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Isaac Jennings, M.D.
December 29, 2021
Isaac Jennings, M.D.


Isaac Jennings deserves credit as being the father of medically supervised water fasting. He was born in Fairfield, Connecticut, in 1788. He studied medicine at age 20 and started a practice. He found that a regimen that included fasting, a vegetarian diet, pure water, sunshine, clean air, exercise, and rest was more conducive to health than the allopathic drugs (a system in which healthcare professionals treat symptoms and diseases using drugs, radiation, or surgery) of the time. From this, he concluded that most diseases were reactions to unfavorable environmental factors rather than entities of their own, a philosophy that he called “Orthopathy.” Disease results from a ‘deficiency of force.’ Rest and non-interference with the body’s innate healing mechanisms are the best means to regain health. Fasting as complete physiological rest was employed extensively to regain and maintain good health. Soon, the only drugs he prescribed were bread pills and colored water that he gave his patients, along with detailed instructions for lifestyle change. After many years of a successful practice, he announced that he had no faith in drugs and would no longer make any pretense of prescribing them. This confession and discontinuation of the use of placebos cost him most of his practice. In 1839, he relocated to Oberlin, Ohio. The town was designed as a health-promoting model colony of what later developed into the Seventh-day Adventist Church. However, the experiment ended as a disappointment for Isaac Jennings, as it proved difficult to find general acceptance for what he regarded as a healthy lifestyle. He died in Oberlin, Ohio, on March 13th, 1874.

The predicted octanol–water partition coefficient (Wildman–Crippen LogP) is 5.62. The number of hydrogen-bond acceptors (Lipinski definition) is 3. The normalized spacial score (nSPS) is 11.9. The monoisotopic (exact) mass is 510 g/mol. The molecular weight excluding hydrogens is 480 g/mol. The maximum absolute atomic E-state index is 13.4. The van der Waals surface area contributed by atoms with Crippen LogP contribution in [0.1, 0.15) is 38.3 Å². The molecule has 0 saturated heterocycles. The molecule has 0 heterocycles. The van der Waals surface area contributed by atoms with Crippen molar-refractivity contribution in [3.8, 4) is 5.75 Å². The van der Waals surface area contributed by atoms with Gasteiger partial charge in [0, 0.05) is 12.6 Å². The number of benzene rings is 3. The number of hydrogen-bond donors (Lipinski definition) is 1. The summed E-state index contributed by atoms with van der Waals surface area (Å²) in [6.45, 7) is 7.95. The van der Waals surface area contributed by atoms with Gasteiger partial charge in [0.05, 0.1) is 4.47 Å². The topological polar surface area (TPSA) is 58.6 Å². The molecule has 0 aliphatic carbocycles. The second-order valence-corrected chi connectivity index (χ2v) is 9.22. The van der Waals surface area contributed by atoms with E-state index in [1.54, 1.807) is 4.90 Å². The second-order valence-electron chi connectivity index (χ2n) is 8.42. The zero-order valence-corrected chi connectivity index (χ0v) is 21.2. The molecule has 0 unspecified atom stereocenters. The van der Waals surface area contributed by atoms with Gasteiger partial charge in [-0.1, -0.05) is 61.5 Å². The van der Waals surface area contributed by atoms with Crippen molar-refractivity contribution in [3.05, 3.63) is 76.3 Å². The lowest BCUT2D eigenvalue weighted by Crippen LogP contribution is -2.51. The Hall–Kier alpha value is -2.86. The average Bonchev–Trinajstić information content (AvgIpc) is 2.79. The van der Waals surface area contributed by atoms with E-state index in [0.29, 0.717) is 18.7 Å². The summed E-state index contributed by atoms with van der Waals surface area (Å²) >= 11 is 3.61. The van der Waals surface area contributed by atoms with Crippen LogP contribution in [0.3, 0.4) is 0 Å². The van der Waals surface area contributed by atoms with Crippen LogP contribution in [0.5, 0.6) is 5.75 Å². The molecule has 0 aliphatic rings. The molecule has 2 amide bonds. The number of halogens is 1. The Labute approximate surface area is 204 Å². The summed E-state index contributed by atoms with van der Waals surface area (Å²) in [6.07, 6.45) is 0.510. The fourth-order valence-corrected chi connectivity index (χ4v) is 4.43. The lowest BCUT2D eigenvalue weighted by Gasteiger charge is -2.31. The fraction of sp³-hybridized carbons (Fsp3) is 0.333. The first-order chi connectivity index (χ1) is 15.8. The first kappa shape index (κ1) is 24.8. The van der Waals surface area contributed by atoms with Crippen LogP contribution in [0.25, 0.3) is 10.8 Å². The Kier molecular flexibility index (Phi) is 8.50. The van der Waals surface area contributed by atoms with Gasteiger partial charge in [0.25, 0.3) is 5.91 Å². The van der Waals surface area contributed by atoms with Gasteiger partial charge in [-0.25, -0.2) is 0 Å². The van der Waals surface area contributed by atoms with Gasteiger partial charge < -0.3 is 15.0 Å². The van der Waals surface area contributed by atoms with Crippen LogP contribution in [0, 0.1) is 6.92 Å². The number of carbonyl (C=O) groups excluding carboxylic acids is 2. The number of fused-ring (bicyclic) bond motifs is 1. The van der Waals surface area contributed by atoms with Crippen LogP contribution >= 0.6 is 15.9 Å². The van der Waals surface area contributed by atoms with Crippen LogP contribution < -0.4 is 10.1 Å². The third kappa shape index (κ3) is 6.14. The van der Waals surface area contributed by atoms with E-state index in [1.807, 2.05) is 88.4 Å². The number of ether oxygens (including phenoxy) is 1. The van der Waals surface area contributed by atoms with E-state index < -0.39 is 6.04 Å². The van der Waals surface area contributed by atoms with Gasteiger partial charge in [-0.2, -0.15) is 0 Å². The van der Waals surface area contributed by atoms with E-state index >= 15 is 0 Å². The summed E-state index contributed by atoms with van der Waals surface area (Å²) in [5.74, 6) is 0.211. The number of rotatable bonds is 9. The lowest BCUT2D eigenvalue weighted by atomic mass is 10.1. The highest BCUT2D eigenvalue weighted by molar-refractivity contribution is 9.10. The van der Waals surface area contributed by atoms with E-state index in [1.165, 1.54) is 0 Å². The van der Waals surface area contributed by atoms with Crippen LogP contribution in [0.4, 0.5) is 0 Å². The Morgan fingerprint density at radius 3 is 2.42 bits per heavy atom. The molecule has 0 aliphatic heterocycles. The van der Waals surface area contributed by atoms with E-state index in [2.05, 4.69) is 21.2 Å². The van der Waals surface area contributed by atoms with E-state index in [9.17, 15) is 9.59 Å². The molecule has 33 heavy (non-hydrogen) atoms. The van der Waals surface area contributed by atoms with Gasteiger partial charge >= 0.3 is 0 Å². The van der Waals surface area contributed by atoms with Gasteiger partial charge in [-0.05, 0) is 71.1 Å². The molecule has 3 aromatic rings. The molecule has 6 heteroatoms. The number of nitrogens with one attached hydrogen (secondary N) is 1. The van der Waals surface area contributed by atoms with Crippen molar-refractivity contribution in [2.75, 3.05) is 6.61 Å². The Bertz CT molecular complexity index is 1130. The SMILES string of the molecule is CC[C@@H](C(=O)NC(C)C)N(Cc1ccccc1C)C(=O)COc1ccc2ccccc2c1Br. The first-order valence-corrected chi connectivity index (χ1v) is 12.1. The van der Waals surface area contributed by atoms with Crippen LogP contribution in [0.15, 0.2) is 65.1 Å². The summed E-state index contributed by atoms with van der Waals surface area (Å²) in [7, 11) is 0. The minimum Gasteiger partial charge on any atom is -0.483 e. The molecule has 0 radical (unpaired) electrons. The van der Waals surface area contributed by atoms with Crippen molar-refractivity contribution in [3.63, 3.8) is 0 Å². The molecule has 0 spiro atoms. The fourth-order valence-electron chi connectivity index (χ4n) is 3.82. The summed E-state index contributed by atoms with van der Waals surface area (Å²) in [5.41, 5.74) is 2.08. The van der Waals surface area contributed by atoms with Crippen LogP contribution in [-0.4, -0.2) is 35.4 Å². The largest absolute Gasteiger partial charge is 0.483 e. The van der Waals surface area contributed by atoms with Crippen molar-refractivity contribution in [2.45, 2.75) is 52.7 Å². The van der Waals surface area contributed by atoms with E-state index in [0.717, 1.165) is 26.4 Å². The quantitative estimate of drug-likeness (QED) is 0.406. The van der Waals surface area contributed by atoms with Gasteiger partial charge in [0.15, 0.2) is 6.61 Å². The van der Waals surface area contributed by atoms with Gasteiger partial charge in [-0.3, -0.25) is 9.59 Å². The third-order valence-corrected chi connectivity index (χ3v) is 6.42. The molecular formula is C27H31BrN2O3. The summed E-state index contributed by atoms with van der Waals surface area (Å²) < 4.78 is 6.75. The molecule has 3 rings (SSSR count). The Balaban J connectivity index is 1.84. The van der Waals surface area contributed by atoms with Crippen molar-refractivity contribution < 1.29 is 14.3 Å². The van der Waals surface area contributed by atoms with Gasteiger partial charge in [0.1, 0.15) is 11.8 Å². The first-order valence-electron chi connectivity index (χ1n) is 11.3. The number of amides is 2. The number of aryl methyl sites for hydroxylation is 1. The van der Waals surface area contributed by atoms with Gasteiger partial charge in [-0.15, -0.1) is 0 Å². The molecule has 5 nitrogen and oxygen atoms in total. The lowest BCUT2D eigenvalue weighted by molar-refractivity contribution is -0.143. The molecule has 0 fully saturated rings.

(Excerpt From Fasting Supervision and Lifestyle Care (Burton, Burton and Krackler)

“None who believe in the existence of a Supreme Creator and are in the habit of observing the exact order and harmony that prevail in all the material substances and bodies around them, will question that their own bodies, which are so “fearfully and wonderfully made”, are constituted in accordance with fixed principles and that ordinarily, at least, all the vital machinery of their physical systems is controlled by expressed law.”

“Obedience to physical law will render obedience to moral law comparatively easy.”

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